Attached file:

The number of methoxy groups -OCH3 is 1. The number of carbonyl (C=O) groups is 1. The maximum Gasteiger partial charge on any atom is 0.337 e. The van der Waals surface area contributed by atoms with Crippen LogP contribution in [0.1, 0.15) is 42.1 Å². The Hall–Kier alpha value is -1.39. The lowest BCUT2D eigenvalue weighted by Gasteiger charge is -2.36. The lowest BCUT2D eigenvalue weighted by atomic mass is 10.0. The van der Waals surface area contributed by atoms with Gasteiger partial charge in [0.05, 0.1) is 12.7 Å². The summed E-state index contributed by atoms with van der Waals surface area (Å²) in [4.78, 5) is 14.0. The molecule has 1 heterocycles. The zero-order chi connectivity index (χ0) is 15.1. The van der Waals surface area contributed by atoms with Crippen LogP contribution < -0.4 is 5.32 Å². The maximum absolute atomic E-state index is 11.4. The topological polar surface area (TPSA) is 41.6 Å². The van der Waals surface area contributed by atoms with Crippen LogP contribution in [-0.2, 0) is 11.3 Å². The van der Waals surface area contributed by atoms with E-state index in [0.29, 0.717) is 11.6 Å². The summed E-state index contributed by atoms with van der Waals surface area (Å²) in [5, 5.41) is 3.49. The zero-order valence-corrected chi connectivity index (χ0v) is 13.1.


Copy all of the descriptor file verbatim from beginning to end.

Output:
The number of methoxy groups -OCH3 is 1. The number of carbonyl (C=O) groups is 1. The maximum Gasteiger partial charge on any atom is 0.337 e. The van der Waals surface area contributed by atoms with Crippen LogP contribution in [0.1, 0.15) is 42.1 Å². The Hall–Kier alpha value is -1.39. The lowest BCUT2D eigenvalue weighted by Gasteiger charge is -2.36. The lowest BCUT2D eigenvalue weighted by atomic mass is 10.0. The van der Waals surface area contributed by atoms with Gasteiger partial charge in [0.05, 0.1) is 12.7 Å². The summed E-state index contributed by atoms with van der Waals surface area (Å²) in [4.78, 5) is 14.0. The molecule has 1 heterocycles. The zero-order chi connectivity index (χ0) is 15.1. The van der Waals surface area contributed by atoms with Crippen LogP contribution < -0.4 is 5.32 Å². The maximum absolute atomic E-state index is 11.4. The topological polar surface area (TPSA) is 41.6 Å². The van der Waals surface area contributed by atoms with Crippen LogP contribution in [-0.2, 0) is 11.3 Å². The van der Waals surface area contributed by atoms with E-state index in [0.29, 0.717) is 11.6 Å². The summed E-state index contributed by atoms with van der Waals surface area (Å²) in [5, 5.41) is 3.49. The zero-order valence-corrected chi connectivity index (χ0v) is 13.1.